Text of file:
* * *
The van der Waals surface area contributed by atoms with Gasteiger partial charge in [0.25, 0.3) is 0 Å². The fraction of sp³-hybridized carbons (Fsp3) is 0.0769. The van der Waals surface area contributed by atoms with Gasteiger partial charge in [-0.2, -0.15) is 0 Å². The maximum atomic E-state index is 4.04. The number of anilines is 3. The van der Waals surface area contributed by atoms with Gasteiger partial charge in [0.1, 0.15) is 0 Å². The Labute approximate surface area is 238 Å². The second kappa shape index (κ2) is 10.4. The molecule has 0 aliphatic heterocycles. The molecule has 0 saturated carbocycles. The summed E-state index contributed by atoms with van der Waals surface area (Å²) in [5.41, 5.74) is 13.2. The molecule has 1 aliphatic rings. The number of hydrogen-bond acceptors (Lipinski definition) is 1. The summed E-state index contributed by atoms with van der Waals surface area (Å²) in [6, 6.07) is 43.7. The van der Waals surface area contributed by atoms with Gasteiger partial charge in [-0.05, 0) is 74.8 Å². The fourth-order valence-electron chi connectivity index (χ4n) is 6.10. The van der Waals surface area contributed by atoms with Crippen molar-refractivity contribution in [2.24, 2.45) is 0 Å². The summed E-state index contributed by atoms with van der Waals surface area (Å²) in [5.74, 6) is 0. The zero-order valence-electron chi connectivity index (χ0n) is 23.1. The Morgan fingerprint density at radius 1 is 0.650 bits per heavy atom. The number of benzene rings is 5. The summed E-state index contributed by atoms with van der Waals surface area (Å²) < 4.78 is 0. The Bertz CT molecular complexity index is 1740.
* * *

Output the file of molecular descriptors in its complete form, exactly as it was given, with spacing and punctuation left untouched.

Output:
The van der Waals surface area contributed by atoms with Gasteiger partial charge in [0.25, 0.3) is 0 Å². The fraction of sp³-hybridized carbons (Fsp3) is 0.0769. The van der Waals surface area contributed by atoms with Gasteiger partial charge in [-0.2, -0.15) is 0 Å². The maximum atomic E-state index is 4.04. The number of anilines is 3. The van der Waals surface area contributed by atoms with Gasteiger partial charge in [0.1, 0.15) is 0 Å². The Labute approximate surface area is 238 Å². The second kappa shape index (κ2) is 10.4. The molecule has 0 aliphatic heterocycles. The molecule has 0 saturated carbocycles. The summed E-state index contributed by atoms with van der Waals surface area (Å²) in [5.41, 5.74) is 13.2. The molecule has 1 aliphatic rings. The number of hydrogen-bond acceptors (Lipinski definition) is 1. The summed E-state index contributed by atoms with van der Waals surface area (Å²) in [6, 6.07) is 43.7. The van der Waals surface area contributed by atoms with Gasteiger partial charge in [-0.05, 0) is 74.8 Å². The fourth-order valence-electron chi connectivity index (χ4n) is 6.10. The van der Waals surface area contributed by atoms with Crippen molar-refractivity contribution in [2.24, 2.45) is 0 Å². The summed E-state index contributed by atoms with van der Waals surface area (Å²) in [5.74, 6) is 0. The zero-order valence-electron chi connectivity index (χ0n) is 23.1. The Morgan fingerprint density at radius 1 is 0.650 bits per heavy atom. The number of benzene rings is 5. The summed E-state index contributed by atoms with van der Waals surface area (Å²) < 4.78 is 0. The Bertz CT molecular complexity index is 1740.